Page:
1. Let’s say we ranked 100 biology teachers in order of effectiveness. (Punt for a moment on how we decide the rankings).
2. You’re the principal. You can hire the #40 teacher and the #60 teacher – each will teach 4 classes per day of 20 kids each. Or you can hire the #10 teacher who will teach 5 classes per day of 32 kids each. Which do you choose?
3. Assuming you’re not brain dead, you chose the latter. This begs the question: why can’t the best teachers be involved in choosing their class size and total student load?
Doctors often choose their patient loads: they may be happier spending more time per patient, even if they receive less compensation. Same with lawyers.
But not teachers.
I’m pretty sure MATCH School in Boston had the #1 biology teacher in all the land for the last 3 years. But Glenn and his wife had a baby, moved to NYC to be closer to family, now signed on with NYC Center for Charter School Excellence, a great new outfit.
What if we could have said – Glenn, if you double your teaching load and we’ll double your salary? Would he have stayed?
[Okay, logistically we couldn’t have done that – we don’t have enough kids taking biology, and our classrooms physically aren’t big enough to hold more than 30 kids, even if the kids held their breath all period long. ]
But what if each big high school could tag its Jaime Escalante type of teacher as a “Franchise Player” like they do in the NFL? He/she could earn twice the salary for teaching twice the kids; 50% more to teach 50% more kids; or keep things status quo. Heck, we see college professors with class sizes of 100 and 200 and 300. The point is that a great teacher with 100 kids is better than the typical teacher with 25 or 20 or 15.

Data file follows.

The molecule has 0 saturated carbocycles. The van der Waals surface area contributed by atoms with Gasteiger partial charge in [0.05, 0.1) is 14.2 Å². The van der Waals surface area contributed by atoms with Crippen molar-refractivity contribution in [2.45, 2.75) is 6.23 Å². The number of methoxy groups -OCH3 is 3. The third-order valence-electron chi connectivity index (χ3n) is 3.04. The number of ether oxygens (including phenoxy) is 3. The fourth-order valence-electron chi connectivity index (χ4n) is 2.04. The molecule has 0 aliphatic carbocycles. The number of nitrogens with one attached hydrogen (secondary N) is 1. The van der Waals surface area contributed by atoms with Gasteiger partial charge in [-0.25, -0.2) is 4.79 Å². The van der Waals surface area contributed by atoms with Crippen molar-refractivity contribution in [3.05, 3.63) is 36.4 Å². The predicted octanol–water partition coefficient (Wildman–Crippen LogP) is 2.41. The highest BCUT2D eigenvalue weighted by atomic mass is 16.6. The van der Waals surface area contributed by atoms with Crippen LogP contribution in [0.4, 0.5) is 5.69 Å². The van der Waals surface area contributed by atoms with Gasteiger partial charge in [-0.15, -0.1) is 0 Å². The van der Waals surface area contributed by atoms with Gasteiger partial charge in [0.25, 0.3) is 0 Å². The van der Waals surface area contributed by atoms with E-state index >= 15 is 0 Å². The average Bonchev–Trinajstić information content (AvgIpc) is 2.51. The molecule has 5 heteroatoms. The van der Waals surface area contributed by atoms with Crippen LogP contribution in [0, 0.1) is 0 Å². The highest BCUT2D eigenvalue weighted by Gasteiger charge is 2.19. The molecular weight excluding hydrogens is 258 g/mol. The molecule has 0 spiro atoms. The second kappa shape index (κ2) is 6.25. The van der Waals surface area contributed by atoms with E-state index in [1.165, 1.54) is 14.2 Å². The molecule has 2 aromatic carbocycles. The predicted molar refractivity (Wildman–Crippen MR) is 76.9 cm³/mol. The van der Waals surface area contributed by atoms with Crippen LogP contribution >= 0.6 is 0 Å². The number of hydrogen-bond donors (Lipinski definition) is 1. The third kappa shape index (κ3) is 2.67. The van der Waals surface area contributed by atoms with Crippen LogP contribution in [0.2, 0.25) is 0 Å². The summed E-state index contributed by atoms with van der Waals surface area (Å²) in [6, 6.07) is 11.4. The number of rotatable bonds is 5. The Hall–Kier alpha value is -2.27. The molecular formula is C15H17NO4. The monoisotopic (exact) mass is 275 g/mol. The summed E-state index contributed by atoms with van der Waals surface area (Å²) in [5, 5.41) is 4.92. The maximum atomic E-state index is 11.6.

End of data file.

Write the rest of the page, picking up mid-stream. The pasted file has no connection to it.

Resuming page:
So now we have Jaime Escalante teaching a double load if he wants to: win-win for him and for the kids, lose-lose for the mediocre teacher he just displaced and the union. Again, in this thought experiment, what’s the logical next step? Escalante does the same things a doctor would do: reinvests some of his salary gains in getting lower-cost help…a nurse practioner for the doc, a teaching assistant for the teacher. He also gets some cleaning help at home.
The naysayers will whine that Jaime’s teaching quality will decline blah blah blah. Of course. If Jaime was #1 with 100 kids he’d probably slip to #10 with 200 kids. But not all the way down to #50.
Econ majors unite: the real question is how do we maximize “total utility?” Do kids learn more with Jaime at #10 with 200 kids, or do the same 200 kids do better when half are with Jaime at #1 and half with Joe Average at #50?
Heck, another way to slice this is to forget about money. Let’s just ask: a typical high school history teacher might repeat the exact same lecture to 30 kids, 4 times a day, one hour per class.
What if she could choose to teach 60 kids in lecture format, two times per day? That would leave her with 2 additional hours per day. She could require struggling kids to come to her for extra help. She could nail all the kids who weren’t paying attention and have them join her for 2-hour-per-night detentions until they understood the basic rules of lecture hall.
Or what if she had a really tough period 3 class of 30 kids, and instead was willing to teach an extra period each day in exchange for dividing that one “tough” class into two groups of 15?
Lots of logistical obstacles, Evil Empire obstacles, etc. But in a galaxy far, far away, one can imagine a system that does not just provide for student choice, but a parallel system of true teacher choice, with enormous variation in potential earnings and daily schedule, so long as teachers as measured for their ability to generate value-add gains in student achievement.
– Guest blogger GGW